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Council hears ramifications of de-annexation


Electric City Council is considering de-annexing lands in the Osborne Bay area that were added to the city in 2009, and there’s a lot to consider.

Letting go of expanded city limits from that annexation would require a supermajority, or 60 percent of city voters.

Part of the reasoning for de-annexing the land has to do with hunting regulation. The area is designated as public land, so a hunter may be under the impression that they can hunt there until finding out the area is within city limits, in which hunting is prohibited. Currently, it is the responsibility of Electric City to provide police and other services to the area.

The Department of Fish and Wildlife has stated, according to Electric City Clerk Russ Powers, that they would take back responsibility for such regulation, were the land de-annexed.

Part of the reason for annexing the land in the first place was to gain room to grow under the state’s Growth Management Act.

Currently, the population growth of Electric City is at one percent per year, according to city Planner Kurt Danison.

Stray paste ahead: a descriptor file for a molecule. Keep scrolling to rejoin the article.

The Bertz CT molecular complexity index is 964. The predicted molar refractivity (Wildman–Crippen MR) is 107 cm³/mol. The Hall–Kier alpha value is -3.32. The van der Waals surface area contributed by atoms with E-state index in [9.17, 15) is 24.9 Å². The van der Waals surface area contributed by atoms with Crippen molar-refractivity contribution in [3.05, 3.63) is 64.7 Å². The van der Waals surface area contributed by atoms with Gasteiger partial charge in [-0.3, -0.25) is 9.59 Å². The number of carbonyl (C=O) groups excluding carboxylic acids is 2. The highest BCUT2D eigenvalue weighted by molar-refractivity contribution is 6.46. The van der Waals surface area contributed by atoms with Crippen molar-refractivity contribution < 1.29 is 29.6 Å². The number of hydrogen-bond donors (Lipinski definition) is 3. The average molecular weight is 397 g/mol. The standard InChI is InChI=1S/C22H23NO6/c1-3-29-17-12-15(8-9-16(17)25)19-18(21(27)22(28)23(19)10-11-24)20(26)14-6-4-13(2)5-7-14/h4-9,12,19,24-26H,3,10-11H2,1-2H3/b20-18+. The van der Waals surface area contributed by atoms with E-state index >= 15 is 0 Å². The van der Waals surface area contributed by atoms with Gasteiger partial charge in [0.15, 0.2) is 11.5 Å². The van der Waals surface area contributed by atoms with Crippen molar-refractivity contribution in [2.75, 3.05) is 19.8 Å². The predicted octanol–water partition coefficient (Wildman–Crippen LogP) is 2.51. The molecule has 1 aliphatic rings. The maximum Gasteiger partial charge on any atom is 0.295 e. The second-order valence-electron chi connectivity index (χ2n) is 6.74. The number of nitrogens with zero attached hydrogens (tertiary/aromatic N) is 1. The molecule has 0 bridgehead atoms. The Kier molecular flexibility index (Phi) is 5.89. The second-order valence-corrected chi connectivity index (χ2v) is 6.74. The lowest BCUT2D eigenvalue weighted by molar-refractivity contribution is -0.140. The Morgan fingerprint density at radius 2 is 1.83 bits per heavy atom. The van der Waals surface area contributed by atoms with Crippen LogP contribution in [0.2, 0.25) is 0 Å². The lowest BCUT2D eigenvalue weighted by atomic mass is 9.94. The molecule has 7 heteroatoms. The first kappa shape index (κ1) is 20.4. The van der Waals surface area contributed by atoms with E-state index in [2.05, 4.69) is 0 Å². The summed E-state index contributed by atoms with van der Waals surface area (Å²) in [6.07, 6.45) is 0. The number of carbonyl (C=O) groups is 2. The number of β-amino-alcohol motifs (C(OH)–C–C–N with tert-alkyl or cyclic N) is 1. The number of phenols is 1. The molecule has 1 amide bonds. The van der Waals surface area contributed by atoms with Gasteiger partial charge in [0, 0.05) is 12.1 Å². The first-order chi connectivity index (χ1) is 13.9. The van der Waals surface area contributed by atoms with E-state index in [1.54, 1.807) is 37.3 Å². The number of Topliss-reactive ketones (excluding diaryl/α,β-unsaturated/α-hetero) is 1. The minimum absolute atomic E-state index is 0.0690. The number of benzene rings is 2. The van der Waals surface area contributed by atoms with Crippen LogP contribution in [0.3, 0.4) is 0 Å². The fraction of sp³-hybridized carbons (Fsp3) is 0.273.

The one-percent growth rate, Powers explained, “isn’t enough to warrant having the land at the moment, but if a developer came in wanting to develop it, that would be good reason to keep it.”

The city has other areas in which it can grow, such as the Snyder Hill area, where an estimated 40 acres are available for expansion, but the city would have much less area for growth if the Osborne Bay area were de-annexed.

Danison addressed the council on the subject at the council’s April 10 meeting, explaining some of the ramifications of either shrinking the city’s boundaries or keeping the area, including the costs of providing utilities to the area, the ability to develop other growth management land, the long-term goals of the city, and more.

If the city council decided to move forward with de-annexation, the city would hold workshops for the public to both explain the effects of de-annexation, including the cost to do so, and allow the public to weigh in on the issue before bringing it to a vote further down the line.

Powers said that it is not common for cities to de-annex land.

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